We have fixed a flawed statistic to find out which players around MLB are truly hitting the ball the hardest.
Exit Velocity is one of the most looked-at of the various “new” statistics by which MLB fans judge player talent.
The reason is simple: The ability to consistently hit the ball hard is one of the most coveted of the game’s skills. It’s equivalent to a pitcher’s fastball velocity; a natural talent that gives those who can produce high exit velocities a decided advantage over their less blessed colleagues.
During the just completed 2020 season, for example, San Diego Padres shortstop Fernando Tatis Jr. had the highest average exit velocity of any player who made enough plate appearances to qualify for the batting title.
The stat services credit Tatis with an average exit velocity of 95.9 mph. That’s well above the MLB average, which is in the mid to high 80s.
But as presently calculated, exit velocity has an obvious and serious shortcoming: It only measures the velocities of balls that are actually hit. The formula includes no calculation for balls that are not hit – strikeouts.
That’s a significant weakness because year after year, the percentage of at bats ending in an exit velocity of zero continues to rise. In 2020, for instance, more than one-quarter of all official at bats ended in a strikeout. Exit Velocity chooses to pretend that those strikeouts never occurred.
Take Tatis, for example. His average Exit Velocity is based on the 196 times he put the ball in play. But Tatis actually had 257 official at bats in 2020; he struck out 61 times. That’s nearly 24 percent of the time.
There’s an easy and obvious fix. I call it “True Exit velocity.” Simply amend the present formula to include a 0.0 for each time a batter failed to put a ball in play. When you do that for Tatis, his 95.9 mph exit velocity becomes a more realistic and more meaningful 73.14 mph.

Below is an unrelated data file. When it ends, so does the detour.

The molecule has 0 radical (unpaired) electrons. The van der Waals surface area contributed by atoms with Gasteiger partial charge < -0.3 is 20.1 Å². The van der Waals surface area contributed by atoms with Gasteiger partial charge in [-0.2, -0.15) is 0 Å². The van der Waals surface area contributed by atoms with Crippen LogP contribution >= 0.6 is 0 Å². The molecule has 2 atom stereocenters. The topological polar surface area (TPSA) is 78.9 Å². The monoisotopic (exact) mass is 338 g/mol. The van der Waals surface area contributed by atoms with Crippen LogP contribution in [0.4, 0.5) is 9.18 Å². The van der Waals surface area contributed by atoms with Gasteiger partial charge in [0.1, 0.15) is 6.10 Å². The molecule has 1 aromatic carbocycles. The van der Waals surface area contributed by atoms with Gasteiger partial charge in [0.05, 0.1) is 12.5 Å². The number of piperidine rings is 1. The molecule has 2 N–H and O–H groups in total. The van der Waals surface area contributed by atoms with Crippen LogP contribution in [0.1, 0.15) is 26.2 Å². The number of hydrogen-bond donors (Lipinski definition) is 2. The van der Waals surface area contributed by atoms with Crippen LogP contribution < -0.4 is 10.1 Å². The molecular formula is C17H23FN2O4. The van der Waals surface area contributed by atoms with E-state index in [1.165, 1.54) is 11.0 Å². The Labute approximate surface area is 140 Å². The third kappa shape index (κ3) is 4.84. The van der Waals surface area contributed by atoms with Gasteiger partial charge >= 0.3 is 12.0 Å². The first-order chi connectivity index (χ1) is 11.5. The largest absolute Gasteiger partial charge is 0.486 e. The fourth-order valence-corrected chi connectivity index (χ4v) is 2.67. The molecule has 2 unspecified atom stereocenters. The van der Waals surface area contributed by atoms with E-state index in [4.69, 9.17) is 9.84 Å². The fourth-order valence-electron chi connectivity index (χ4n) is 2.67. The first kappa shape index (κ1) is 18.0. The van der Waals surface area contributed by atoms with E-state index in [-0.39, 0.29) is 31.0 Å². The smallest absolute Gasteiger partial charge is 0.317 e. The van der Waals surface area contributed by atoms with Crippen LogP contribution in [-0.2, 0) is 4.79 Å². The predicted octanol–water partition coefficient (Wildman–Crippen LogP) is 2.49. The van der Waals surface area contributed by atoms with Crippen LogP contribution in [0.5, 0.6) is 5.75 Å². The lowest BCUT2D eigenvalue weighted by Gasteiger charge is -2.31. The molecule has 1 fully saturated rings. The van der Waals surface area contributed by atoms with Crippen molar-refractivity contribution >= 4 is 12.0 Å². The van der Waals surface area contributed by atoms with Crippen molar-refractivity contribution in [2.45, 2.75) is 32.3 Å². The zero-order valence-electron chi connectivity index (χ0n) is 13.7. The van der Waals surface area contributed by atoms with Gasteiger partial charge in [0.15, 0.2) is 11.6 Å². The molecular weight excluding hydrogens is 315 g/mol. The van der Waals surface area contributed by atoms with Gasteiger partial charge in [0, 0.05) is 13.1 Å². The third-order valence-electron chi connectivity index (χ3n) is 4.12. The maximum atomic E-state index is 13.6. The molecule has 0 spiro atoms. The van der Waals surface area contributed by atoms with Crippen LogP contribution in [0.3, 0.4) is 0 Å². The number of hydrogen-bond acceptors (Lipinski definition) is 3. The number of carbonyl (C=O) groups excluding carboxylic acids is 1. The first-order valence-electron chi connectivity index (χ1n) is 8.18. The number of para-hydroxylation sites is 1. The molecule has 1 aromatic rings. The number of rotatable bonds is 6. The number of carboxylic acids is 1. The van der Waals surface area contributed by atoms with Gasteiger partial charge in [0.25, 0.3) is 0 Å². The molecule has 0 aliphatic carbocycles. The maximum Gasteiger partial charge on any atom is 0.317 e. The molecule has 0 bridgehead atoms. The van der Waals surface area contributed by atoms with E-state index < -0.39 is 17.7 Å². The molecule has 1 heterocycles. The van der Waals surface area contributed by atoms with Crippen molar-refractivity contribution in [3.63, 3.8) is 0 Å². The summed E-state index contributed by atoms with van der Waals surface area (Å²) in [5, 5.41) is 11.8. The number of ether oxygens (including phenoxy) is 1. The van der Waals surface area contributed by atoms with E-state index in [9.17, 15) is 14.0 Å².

Here is a list of the 10 major leaguers with the highest exit velocities during 2020 as calculated by the present formula. Also included is their “True Exit Velocity,” plus what their ranking would be if the formula for exit velocity was adapted.
Player EV True EV (rank)
- Fernando Tatis Jr. 95.9 73.14 (37)
- Miguel Sano 95.2 53.40 (142)
- Christian Yelich 94.0 65.08 (118)
- Mike Trout 93.7 65.08 (52)
- Teoscar Hernandez 93.3 64.90 (121)
- Corey Seager 93.2 78.34 (8)
- Miguel Cabrera 93.2 72.62 (44)
- Marcell Ozuna 93.0 72.10 (50)
- Rafael Devers 93.0 72.10 (94)
- Jose Abreu 92.9 71.98 (51)
Notice that of the top 10 in exit velocity, only one remains among the top 10 for True Exit Velocity. Not to pick on Miguel Sano, but he falls 140 places when strikeouts are factored into the exit velocity equation, from virtually the top to literally the bottom of the 142-player list. Everybody knows that Christian Yelich had a bad season — he struck out 31 percent of the time — but in the flawed calculus of exit velocity Yelich supposedly had the third-best season in all of MLB.
Let’s take a look at how the list appears when strikeouts are factored into the formula. This more accurate list provides a greatly different perspective of who’s really making consistent strong contact at bat.